NEW YORK (AP) — July Fourth fireworks fill the skies across the nation with more than sparkling bursts of color. They spew pollution, too.
A study of 315 locations around the country found that the holiday explosions temporarily boosted the levels of airborne microscopic particles that can pose a health risk.READ MORE: Philadelphia Commerce Director Michael Rashid Resigns After He Reportedly Made Anti-Semitic Remarks, Verbally Abused His Staff
At 9 p.m. and 10 p.m. on July 4, levels of those particles were more than twice normal, on average, researchers found. But they tapered off overnight and fell back to normal by noon on July 5.
Smaller studies have also linked fireworks to particle pollution.READ MORE: Triple Shooting In Kensington Leaves 2 Men Dead, Another Injured, Philadelphia Police Say
Dian Seidel of the National Oceanic and Atmospheric Administration, who reported the results recently in the journal Atmospheric Environment said the study did not look for any resulting effects on health.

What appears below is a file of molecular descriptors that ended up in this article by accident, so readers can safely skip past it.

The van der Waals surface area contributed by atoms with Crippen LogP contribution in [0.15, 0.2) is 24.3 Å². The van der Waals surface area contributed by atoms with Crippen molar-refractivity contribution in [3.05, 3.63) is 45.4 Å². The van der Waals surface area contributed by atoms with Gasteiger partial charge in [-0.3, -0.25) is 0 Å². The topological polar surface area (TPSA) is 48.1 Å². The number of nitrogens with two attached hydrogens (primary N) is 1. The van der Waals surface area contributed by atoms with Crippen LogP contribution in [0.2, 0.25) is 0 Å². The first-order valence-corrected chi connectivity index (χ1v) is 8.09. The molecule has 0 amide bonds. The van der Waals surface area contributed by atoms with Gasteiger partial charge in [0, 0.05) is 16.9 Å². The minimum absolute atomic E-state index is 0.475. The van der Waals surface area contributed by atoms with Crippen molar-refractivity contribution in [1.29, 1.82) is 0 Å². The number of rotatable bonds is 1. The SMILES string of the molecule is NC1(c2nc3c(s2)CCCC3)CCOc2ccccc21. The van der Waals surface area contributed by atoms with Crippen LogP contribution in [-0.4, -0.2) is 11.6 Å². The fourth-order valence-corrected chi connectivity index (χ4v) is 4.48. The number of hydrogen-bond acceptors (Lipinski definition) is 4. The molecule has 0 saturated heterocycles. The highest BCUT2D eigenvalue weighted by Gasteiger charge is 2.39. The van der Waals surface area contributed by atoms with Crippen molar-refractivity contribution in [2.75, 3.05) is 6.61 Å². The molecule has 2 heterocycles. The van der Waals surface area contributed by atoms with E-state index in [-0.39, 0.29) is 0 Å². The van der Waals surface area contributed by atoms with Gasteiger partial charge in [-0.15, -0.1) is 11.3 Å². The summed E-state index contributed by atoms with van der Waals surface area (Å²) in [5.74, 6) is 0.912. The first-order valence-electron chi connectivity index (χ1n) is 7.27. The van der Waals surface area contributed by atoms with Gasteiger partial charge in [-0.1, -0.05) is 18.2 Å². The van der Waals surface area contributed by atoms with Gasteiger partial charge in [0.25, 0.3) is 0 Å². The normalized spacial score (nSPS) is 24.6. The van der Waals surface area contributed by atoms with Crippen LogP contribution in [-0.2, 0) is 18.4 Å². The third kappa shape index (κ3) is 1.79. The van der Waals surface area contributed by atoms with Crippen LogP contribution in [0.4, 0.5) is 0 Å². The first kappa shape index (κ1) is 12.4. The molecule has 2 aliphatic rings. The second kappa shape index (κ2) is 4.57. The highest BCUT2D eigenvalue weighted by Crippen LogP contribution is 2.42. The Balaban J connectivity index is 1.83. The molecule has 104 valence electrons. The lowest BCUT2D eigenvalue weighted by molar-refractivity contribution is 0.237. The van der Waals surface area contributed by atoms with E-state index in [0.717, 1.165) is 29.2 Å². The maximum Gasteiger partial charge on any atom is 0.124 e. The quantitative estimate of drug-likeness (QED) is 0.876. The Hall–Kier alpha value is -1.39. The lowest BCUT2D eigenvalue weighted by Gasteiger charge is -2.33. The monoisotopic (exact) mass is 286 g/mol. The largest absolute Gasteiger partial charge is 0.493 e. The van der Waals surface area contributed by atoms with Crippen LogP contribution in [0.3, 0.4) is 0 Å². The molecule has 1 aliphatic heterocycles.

But in response to the research, the Environmental Protection Agency noted Tuesday that children, older adults, and people with heart disease, asthma or other lung diseases are considered to be particularly sensitive to particle pollution. The agency recommended that they limit their exposure by watching fireworks from upwind.
“We want everyone to enjoy their local fireworks displays,” the agency said in a statement.MORE NEWS: CBS3 Pet Project: Most Popular Pet Names In 2021
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